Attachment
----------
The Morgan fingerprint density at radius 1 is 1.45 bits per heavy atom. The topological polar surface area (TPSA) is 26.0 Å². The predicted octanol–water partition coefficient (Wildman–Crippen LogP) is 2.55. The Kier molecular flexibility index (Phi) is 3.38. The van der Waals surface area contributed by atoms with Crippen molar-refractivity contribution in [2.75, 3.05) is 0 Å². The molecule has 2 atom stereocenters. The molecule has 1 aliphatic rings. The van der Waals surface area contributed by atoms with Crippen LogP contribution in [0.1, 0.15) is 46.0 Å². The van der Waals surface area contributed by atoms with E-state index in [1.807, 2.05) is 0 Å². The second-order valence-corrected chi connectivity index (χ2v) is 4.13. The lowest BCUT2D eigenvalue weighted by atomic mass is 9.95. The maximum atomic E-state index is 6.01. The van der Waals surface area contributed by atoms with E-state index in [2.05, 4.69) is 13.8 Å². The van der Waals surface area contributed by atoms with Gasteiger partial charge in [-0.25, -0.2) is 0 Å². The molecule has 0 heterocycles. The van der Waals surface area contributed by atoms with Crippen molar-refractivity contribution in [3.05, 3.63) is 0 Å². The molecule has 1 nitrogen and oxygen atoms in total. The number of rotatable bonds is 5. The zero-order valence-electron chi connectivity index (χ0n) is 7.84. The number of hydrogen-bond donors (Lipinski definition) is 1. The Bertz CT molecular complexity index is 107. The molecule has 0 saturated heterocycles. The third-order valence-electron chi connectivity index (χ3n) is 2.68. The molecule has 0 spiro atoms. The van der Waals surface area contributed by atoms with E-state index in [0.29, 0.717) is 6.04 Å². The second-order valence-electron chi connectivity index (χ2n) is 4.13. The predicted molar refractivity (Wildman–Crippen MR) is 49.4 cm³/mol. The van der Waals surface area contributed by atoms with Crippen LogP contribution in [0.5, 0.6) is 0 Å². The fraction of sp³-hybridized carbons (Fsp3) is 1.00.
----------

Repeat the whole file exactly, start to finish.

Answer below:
The Morgan fingerprint density at radius 1 is 1.45 bits per heavy atom. The topological polar surface area (TPSA) is 26.0 Å². The predicted octanol–water partition coefficient (Wildman–Crippen LogP) is 2.55. The Kier molecular flexibility index (Phi) is 3.38. The van der Waals surface area contributed by atoms with Crippen molar-refractivity contribution in [2.75, 3.05) is 0 Å². The molecule has 2 atom stereocenters. The molecule has 1 aliphatic rings. The van der Waals surface area contributed by atoms with Crippen LogP contribution in [0.1, 0.15) is 46.0 Å². The van der Waals surface area contributed by atoms with E-state index in [1.807, 2.05) is 0 Å². The second-order valence-corrected chi connectivity index (χ2v) is 4.13. The lowest BCUT2D eigenvalue weighted by atomic mass is 9.95. The maximum atomic E-state index is 6.01. The van der Waals surface area contributed by atoms with E-state index in [2.05, 4.69) is 13.8 Å². The van der Waals surface area contributed by atoms with Gasteiger partial charge in [-0.25, -0.2) is 0 Å². The molecule has 0 heterocycles. The van der Waals surface area contributed by atoms with Crippen molar-refractivity contribution in [3.05, 3.63) is 0 Å². The molecule has 1 nitrogen and oxygen atoms in total. The number of rotatable bonds is 5. The zero-order valence-electron chi connectivity index (χ0n) is 7.84. The number of hydrogen-bond donors (Lipinski definition) is 1. The Bertz CT molecular complexity index is 107. The molecule has 0 saturated heterocycles. The third-order valence-electron chi connectivity index (χ3n) is 2.68. The molecule has 0 spiro atoms. The van der Waals surface area contributed by atoms with E-state index in [0.29, 0.717) is 6.04 Å². The second-order valence-electron chi connectivity index (χ2n) is 4.13. The predicted molar refractivity (Wildman–Crippen MR) is 49.4 cm³/mol. The van der Waals surface area contributed by atoms with Crippen LogP contribution in [0.5, 0.6) is 0 Å². The fraction of sp³-hybridized carbons (Fsp3) is 1.00.